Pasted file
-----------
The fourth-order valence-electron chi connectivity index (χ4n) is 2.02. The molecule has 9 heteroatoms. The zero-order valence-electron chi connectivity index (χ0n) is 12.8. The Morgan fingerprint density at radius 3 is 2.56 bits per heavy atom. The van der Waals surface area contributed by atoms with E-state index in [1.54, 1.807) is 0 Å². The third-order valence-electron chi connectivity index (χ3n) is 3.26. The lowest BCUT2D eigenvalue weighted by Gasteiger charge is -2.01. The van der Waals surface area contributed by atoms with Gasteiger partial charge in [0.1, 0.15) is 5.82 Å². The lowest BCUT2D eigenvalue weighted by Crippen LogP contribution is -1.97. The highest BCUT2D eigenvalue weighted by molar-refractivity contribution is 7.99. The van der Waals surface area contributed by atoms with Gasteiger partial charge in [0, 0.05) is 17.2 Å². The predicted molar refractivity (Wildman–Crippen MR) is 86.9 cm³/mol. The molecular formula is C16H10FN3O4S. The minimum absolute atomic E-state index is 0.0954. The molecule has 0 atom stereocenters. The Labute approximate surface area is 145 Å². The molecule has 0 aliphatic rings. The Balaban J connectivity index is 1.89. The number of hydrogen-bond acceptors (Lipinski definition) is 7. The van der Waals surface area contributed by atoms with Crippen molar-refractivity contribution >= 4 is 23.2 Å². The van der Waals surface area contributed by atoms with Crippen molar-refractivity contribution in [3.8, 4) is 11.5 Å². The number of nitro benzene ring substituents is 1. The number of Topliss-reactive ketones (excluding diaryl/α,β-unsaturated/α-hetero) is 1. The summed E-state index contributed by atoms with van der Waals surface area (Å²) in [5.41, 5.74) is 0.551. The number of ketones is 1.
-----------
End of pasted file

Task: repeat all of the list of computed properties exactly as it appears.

The fourth-order valence-electron chi connectivity index (χ4n) is 2.02. The molecule has 9 heteroatoms. The zero-order valence-electron chi connectivity index (χ0n) is 12.8. The Morgan fingerprint density at radius 3 is 2.56 bits per heavy atom. The van der Waals surface area contributed by atoms with E-state index in [1.54, 1.807) is 0 Å². The third-order valence-electron chi connectivity index (χ3n) is 3.26. The lowest BCUT2D eigenvalue weighted by Gasteiger charge is -2.01. The van der Waals surface area contributed by atoms with Gasteiger partial charge in [0.1, 0.15) is 5.82 Å². The lowest BCUT2D eigenvalue weighted by Crippen LogP contribution is -1.97. The highest BCUT2D eigenvalue weighted by molar-refractivity contribution is 7.99. The van der Waals surface area contributed by atoms with Gasteiger partial charge in [0, 0.05) is 17.2 Å². The predicted molar refractivity (Wildman–Crippen MR) is 86.9 cm³/mol. The molecular formula is C16H10FN3O4S. The minimum absolute atomic E-state index is 0.0954. The molecule has 0 atom stereocenters. The Labute approximate surface area is 145 Å². The molecule has 0 aliphatic rings. The Balaban J connectivity index is 1.89. The number of hydrogen-bond acceptors (Lipinski definition) is 7. The van der Waals surface area contributed by atoms with Crippen molar-refractivity contribution >= 4 is 23.2 Å². The van der Waals surface area contributed by atoms with Crippen molar-refractivity contribution in [3.8, 4) is 11.5 Å². The number of nitro benzene ring substituents is 1. The number of Topliss-reactive ketones (excluding diaryl/α,β-unsaturated/α-hetero) is 1. The summed E-state index contributed by atoms with van der Waals surface area (Å²) in [5.41, 5.74) is 0.551. The number of ketones is 1.